Published September 06, 2012
You hear your cat's cry of pain or see your aging dog limp to the food dish, and your heart hurts.
Witnessing pets in pain can leave owners feeling frustrated and powerless. But recent medical advances are giving vets more insight into the detection and treatment of animal pain, affording owners more control over their pets' comfort and health.
"Twenty years ago, veterinary schools taught that animals don't feel pain to the degree that humans do, so there wasn't much attention paid to the issue," says Dr. Dawn Boothe, DVM and professor of clinical pharmacology at Auburn University.
"Now, not only do we know they feel pain, we are learning that adequate, timely pain relief helps pets recover faster and better from trauma and surgery." This, she and other experts say, has resulted in a concerted effort among vets to more effectively deliver better, safer pain-relieving drugs as soon as they're needed.
Recognize the Problem and Act on It
Take an active role in your pet's health by keeping a log of behavioral changes that might indicate she's in pain. Some are obvious; a sudden limp or a flinch when you touch a tender spot is a clear sign that your pet is experiencing discomfort—and a cue to see a vet immediately.But some stoic pets don't give outward signs, says Dr. Sandee Hartsfield, DVM, a professor of small-animal medicine and surgery at Texas A&M University. "A pet with an acute injury like a broken leg is more likely to respond to you by moving away or biting or pawing you, while a pet suffering from chronic pain such as arthritis tends to be quieter than usual."
If you know your pet's discomfort is related to too much exercise or to age-related aches and pains, try these soothing techniques at home:
• Give therapeutic massages or take warm, moist towels from the dryer and apply them to sore muscles or joints once or twice a day.
• Adjust food portions to trim excess pounds, which will lessen the burden on legs and feet.
• Make sure your pet has a soft, warm bed in a dry area of your home away from cold drafts. If she's recovering from surgery, keep her in a quiet, cozy room, so she can rest and mend without being disturbed.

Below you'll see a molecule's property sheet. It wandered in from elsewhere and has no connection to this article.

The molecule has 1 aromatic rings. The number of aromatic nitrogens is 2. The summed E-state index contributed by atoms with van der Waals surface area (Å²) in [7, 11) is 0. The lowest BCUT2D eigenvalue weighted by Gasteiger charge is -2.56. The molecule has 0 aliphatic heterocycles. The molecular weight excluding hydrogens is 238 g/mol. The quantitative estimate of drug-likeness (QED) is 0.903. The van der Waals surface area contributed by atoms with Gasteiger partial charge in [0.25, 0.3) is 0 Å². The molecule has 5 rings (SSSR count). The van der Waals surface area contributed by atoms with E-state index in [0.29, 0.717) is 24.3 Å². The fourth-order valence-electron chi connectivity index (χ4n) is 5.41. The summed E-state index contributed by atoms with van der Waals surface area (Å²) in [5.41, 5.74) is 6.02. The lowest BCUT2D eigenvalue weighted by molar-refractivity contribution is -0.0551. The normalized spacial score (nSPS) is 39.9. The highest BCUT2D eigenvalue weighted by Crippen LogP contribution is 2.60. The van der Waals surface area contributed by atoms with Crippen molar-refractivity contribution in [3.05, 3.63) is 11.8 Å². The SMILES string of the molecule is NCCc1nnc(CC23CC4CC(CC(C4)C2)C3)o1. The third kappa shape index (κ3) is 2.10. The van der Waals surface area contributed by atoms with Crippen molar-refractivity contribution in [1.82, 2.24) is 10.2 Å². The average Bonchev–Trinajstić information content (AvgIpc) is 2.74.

If your pet doesn't get progressively better, see your vet, and bring along your log of the behavioral changes you've noticed. This can help in case "white coat syndrome" occurs—symptoms disappear during the exam, only to return when the pet gets back home.
"These details help veterinarians determine the right pain medication to treat the condition," says Peter Hellyer, DVM, professor of anesthesiology at Colorado State University.
Of utmost importance, experts say, is what not to do with a sick pet. Never give any over-the-counter medication, such as baby aspirin, without first consulting your veterinarian, because reactions can be toxic.
And don't scold or punish a pet that urinates or defecates in the house. If she's suffering, she probably can't help it.
Know the Pain Signs
Here are the most common indications your dog or cat is hurting. See your vet if your pet:
• Alters behavior dramatically or suddenly seeks isolation or constant affection
• Winces, pulls back, or cries out when the body or limbs are touched
• Hesitates when getting up after lying down
• Acts grouchy, less playful, or more submissive
• Licks constantly at a particular body part
• Seems unresponsive or restless
• Has difficulty eating or sleeping
• Does less self-grooming (especially true of cats)
Know Your Pet's Pain Meds
By developing a basic understanding of pain medications, you can advocate for your pet. If you go to a large clinic, for instance, you may not always see the same doctor.
A new vet may prescribe a drug that could irritate the digestive tract, and only you will know to tell him that your pet has a sensitive stomach. Pain medications for dogs and cats fall into three main categories: nonsteroidal anti-inflammatory drugs (NSAIDs), opioids, and corticosteroids. A working knowledge of each will help you know what's best for your animal.
When consulting with your vet, be specific: Ask when your pet's pain should subside. If you feel that your veterinarian is not adequately addressing the pain, get a second opinion. Your local veterinary hospital is a good starting place for referrals to vets who have completed courses in pain management.
Here are the uses of each basic type of pain medication for your pet. Be sure to ask your vet what side effects—if any—you should watch out for.
NSAIDs (such as aspirin and carprofen, brand name Rimadyl)Uses: Relieve swelling and chronic aches; often prescribed for arthritis or postsurgical pain
Downsides: Though not extremely powerful, NSAIDs can cause stomach upset, ulcers, and vomiting in some animals
OPIOIDS (such as morphine)
Uses: Provide strong pain relief and sedation; often given the day before and right after surgery
Downsides: These potent narcotics are expensive, and some animals experience grogginess for days afterward
CORTICOSTEROIDS (such as prednisone)
Uses: Reduce inflammation; used to treat arthritis and to speed joint healing Downsides: Long-term use can weaken an animal's immune system and lead to high blood pressure, diabetes, and kidney disease